add eax, edi  ; Add 1 (round up towards 0) if value was negative, otherwise add 0 (positive)
sar eax       ; Shift right (arithmetic), divide by 2, maintain signdness of result
ret               ; Return result (in eax register)
.cfi_endproc


For unsigned values, a rounding mode of towards 0 matches a rounding mode of round down, which is a simple bit shift.
Code: cpp [Select]

unsigned int divideBy2(unsigned int value) {
  return value / 2;
}


Code: asm [Select]

_Z9divideBy2j:
.LFB1565:
.cfi_startproc
mov eax, edi  ; Copy the value  (this could be removed if the method was inlined)
shr eax       ; Shift right (logical): Unsigned divide by 2
ret               ; Return result (in eax register)
.cfi_endproc


Offline Arklon

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Re: Seven Ineffective Coding Habits of Many Programmers
« Reply #26 on: October 14, 2018, 10:57:09 AM »
(e.g., /* nullptr is never passed so it's not checked for here */)
Invariants like that should probably be asserts, which are self-documenting anyway.

Offline Hooman

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Re: Seven Ineffective Coding Habits of Many Programmers
« Reply #27 on: October 14, 2018, 11:11:00 AM »
That's also a very valid point. I don't usually think to use asserts. They're also more widely applicable to a wide array of things you might want to check for, not just that a pointer isn't null.

I suppose one reason I don't often use asserts is they only work in debug mode, and I used to always just build and test in release mode. Made sense to me to be testing what was going to be shipped.

In hindsight, not using debug builds meant my skills with certain debugging tools was a bit lacking. On a few occasions I found myself debugging the output assembly code in OllyDbg, rather than source code in the MSVC debugger, just because I was more comfortable with OllyDbg. I kind of had to roll my eyes at myself for that though.

In this particular case, I think I would still prefer references, since you get some minimal compile time checks regardless of the build settings, and there is still no runtime overhead.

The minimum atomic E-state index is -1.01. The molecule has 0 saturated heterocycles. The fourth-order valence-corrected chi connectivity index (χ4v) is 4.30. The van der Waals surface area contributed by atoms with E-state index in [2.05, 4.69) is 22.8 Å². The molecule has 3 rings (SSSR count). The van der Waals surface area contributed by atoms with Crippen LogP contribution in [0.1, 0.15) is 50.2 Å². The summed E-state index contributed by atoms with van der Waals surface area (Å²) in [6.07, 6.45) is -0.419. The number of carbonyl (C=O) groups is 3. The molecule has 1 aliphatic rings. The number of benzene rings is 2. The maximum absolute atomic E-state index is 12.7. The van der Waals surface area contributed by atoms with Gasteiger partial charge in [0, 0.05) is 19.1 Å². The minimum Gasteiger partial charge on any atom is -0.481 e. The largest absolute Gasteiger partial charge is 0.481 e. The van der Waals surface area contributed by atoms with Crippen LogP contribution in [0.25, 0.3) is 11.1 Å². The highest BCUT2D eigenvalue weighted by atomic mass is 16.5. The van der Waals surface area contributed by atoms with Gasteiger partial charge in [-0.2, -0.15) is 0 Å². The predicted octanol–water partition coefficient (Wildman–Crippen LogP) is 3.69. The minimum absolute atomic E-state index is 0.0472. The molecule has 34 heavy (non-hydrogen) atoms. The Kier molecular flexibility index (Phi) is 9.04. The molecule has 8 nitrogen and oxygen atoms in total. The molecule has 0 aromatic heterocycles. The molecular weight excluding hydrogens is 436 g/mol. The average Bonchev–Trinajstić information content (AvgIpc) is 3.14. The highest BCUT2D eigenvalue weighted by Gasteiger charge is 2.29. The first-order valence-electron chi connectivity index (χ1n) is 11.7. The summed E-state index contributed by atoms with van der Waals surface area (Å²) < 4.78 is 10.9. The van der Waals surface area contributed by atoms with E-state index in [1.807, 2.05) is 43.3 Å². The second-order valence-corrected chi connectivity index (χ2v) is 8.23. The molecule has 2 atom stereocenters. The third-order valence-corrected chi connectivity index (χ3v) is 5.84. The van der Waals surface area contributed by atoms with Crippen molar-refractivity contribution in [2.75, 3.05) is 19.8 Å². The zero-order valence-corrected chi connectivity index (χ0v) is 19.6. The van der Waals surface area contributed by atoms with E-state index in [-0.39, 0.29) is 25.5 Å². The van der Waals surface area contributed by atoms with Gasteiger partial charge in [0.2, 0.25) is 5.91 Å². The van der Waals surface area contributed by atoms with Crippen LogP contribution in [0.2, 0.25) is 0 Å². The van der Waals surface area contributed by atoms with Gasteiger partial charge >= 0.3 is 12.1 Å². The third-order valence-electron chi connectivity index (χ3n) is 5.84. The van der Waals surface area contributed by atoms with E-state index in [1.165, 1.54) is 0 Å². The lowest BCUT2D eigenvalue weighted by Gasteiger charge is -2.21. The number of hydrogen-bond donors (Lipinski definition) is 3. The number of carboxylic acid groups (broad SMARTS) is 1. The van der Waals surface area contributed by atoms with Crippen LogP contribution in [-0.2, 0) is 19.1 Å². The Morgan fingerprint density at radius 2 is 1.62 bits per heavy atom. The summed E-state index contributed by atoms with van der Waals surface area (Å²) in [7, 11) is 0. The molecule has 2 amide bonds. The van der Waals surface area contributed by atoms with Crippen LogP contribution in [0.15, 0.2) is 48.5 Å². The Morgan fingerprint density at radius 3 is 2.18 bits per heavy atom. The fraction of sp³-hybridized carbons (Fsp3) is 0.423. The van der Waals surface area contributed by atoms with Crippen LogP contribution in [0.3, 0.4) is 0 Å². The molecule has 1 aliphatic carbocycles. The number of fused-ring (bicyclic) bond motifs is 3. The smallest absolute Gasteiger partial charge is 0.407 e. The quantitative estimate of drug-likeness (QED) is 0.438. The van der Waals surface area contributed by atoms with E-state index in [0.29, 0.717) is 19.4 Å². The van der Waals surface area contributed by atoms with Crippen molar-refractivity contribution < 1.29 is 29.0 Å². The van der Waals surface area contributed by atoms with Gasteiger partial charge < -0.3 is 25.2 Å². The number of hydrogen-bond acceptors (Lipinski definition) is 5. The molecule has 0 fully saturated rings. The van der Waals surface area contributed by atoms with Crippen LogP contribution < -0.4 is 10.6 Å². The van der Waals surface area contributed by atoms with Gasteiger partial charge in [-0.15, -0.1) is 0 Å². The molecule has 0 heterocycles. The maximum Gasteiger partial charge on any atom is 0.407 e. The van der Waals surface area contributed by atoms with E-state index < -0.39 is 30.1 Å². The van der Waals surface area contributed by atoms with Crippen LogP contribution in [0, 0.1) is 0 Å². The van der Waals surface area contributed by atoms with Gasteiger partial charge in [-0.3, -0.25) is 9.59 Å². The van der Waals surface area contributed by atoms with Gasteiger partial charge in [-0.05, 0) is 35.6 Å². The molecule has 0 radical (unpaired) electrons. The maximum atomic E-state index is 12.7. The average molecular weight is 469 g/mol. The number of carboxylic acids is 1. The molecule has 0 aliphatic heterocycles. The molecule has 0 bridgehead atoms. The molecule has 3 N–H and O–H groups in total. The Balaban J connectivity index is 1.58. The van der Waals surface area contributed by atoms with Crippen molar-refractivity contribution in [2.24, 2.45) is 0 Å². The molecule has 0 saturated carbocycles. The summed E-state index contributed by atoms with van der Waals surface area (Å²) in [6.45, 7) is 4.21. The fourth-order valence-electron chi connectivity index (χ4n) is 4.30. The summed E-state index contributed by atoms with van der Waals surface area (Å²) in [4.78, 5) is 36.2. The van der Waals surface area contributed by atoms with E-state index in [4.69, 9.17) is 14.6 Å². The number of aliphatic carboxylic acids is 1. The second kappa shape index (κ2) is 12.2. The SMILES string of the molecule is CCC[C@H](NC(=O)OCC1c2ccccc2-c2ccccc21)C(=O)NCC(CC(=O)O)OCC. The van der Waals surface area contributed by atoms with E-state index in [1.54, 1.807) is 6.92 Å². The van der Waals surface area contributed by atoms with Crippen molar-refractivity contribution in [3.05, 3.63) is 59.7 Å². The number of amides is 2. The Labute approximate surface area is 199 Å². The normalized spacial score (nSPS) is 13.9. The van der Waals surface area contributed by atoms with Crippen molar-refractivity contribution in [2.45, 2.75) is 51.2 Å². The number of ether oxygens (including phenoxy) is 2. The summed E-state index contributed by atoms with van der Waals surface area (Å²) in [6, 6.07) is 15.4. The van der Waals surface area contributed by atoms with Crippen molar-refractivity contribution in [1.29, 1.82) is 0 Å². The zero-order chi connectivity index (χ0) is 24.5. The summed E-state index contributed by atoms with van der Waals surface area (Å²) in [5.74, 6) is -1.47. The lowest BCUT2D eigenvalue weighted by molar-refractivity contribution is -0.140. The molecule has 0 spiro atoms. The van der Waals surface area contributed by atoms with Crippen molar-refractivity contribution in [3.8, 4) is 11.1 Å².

Offline Arklon

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Re: Seven Ineffective Coding Habits of Many Programmers
« Reply #28 on: October 14, 2018, 11:15:00 AM »
Another indication you might want to use a reference, is if the pointer itself is constant. References are only ever set when they are defined. They can not be re-assigned. This corresponds to a const pointer (as opposed to a pointer to a const).

Or, put the other way, the two reasons for using a pointer rather than a reference, is to support using null values, or to be able to re-assign the pointer dynamically. If you don't need either feature, I'd recommend using a reference over using a pointer.
A lot of projects' coding standards only allow const references for function arg types (with the exception of r-value references), though, and if it needs to be mutable then it needs to be a pointer. That means you have to put e.g. "function(..., &variableToModify)" in calls to such functions, which helps distinguish output args from inputs in the code.

Quote
It's probably a good idea to use division rather than shift when the actual intent really is to divide. Although easy to forget due to it's prevalence, the shift is an optimization, and one that isn't clear to non-programmers, or people unfamiliar with binary numbers. Using a division really is more clear. Plus, I don't know of any compiler that can't optimize a division by a constant power of 2 into a bit shift.